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Egypt’s inflation rate makes record jump in February

A woman shopping at a Cairo market. Egypt's inflation rate increase was driven by large spikes in the cost of food, health and education Reuters/Mohamed Abd El Ghany
A woman shopping at a Cairo market. Egypt's inflation rate increase was driven by large spikes in the cost of food, health and education
  • Rise takes analysts by surprise
  • Surge follows slide in pound’s value
  • Spikes in food and health costs

Inflation in Egypt rose unexpectedly in February, authorities reported this week, just days after the pound plummeted more than a third against the US dollar.

On Sunday, the Egyptian state statistics agency Central Agency for Public Mobilisation and Statistics (Capmas) announced that annual urban consumer price inflation rose to 35.6 percent last month, from 29.8 percent in January. 

The 11.4 percent month-on-month increase is a record for the north African republic.



The increase was driven by large spikes in food, health and education prices. The biggest increase in prices were for alcohol and tobacco, which increased 93.5 percent year-on-year and 8.5 percent compared to January.

The surprise increase caught analysts off guard. Inflation had been falling steadily since it hit an all-time high of 38 percent in September. Reuters had previously polled 14 analysts who expected inflation to fall to 25 percent in February.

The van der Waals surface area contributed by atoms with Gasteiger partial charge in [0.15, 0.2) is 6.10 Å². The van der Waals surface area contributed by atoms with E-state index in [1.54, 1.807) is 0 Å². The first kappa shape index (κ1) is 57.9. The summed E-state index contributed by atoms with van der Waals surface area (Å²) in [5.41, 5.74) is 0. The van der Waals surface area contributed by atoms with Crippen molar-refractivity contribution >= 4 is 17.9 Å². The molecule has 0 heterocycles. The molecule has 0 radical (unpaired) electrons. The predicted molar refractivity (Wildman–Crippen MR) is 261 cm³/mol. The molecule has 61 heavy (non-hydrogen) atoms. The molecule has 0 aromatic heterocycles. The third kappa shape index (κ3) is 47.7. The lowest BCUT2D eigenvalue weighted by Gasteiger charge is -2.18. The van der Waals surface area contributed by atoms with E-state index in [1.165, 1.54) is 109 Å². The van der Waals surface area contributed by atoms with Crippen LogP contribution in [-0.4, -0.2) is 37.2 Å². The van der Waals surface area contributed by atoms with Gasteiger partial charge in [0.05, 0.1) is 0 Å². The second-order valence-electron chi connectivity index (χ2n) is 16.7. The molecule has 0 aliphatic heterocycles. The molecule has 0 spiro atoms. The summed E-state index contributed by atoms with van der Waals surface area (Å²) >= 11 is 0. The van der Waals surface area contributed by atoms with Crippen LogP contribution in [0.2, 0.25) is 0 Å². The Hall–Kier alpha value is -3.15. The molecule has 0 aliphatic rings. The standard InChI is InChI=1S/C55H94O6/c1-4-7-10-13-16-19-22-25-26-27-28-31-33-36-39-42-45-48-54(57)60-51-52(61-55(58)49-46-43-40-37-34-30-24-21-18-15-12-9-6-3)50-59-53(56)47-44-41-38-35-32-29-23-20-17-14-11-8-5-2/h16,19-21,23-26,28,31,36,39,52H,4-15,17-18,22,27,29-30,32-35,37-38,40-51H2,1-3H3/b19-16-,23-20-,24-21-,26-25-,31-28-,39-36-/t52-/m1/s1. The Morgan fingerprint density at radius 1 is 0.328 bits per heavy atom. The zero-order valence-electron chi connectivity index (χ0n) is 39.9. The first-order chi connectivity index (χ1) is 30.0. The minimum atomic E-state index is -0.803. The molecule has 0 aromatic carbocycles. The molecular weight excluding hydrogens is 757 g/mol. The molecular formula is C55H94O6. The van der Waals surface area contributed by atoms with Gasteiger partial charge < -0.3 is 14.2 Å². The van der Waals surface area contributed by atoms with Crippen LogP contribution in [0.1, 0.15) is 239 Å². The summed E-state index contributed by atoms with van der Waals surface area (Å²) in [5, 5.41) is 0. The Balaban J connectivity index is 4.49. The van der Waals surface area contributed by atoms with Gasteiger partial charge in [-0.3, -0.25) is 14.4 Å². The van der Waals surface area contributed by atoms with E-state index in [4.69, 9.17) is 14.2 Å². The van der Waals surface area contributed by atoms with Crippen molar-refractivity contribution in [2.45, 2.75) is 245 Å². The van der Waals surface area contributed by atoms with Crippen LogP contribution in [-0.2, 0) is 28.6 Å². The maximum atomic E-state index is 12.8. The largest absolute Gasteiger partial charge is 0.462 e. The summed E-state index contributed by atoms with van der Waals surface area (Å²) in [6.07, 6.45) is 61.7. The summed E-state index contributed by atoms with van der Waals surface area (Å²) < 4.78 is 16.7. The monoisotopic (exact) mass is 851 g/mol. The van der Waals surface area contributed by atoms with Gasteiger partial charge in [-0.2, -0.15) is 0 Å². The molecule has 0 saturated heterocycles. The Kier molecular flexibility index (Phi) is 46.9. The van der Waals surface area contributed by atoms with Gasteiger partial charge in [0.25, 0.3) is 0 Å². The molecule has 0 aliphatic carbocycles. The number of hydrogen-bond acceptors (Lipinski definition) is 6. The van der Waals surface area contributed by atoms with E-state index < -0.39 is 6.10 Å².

Later on Sunday, Egypt’s central bank (CBE) announced that core inflation, which excludes fuel and some volatile food items, rose comparably in February from 29 percent to 35.1 percent.

The Cairo government last week allowed the pound to slide from 30.85 to 49.15 against the dollar.

Hours before floating the pound, the CBE hiked interest rates by a record 600 basis points to 27.25 percent in what Allen Sandeep of Naeem Holding described in a note as a “front-loaded move to tackle inflation”.

There are fears of how the depreciation of the Egyptian pound might exacerbate rising prices. The government has long cited the inflationary impact of floating the pound as an impediment to doing so. 

Analysts are divided on how significant the new exchange rate will be in affecting inflation and the extent to which increases have already been priced in. 

James Swanston, Mena economist at Capital Economics said that more will become clear as the dust settles but that the new rate might not be “as harsh of an adjustment” as was previously feared.

“Maybe some of the pain is already being felt because people are already using the blackmarket rate,” Swanston said.

Political analyst Maged Mandour said he believes the devaluation “will have a major impact”. 

Citing increases in fuel prices, which were not directly affected by the black market, Mandour suggested that inflation could be as high as 45 percent later this year.

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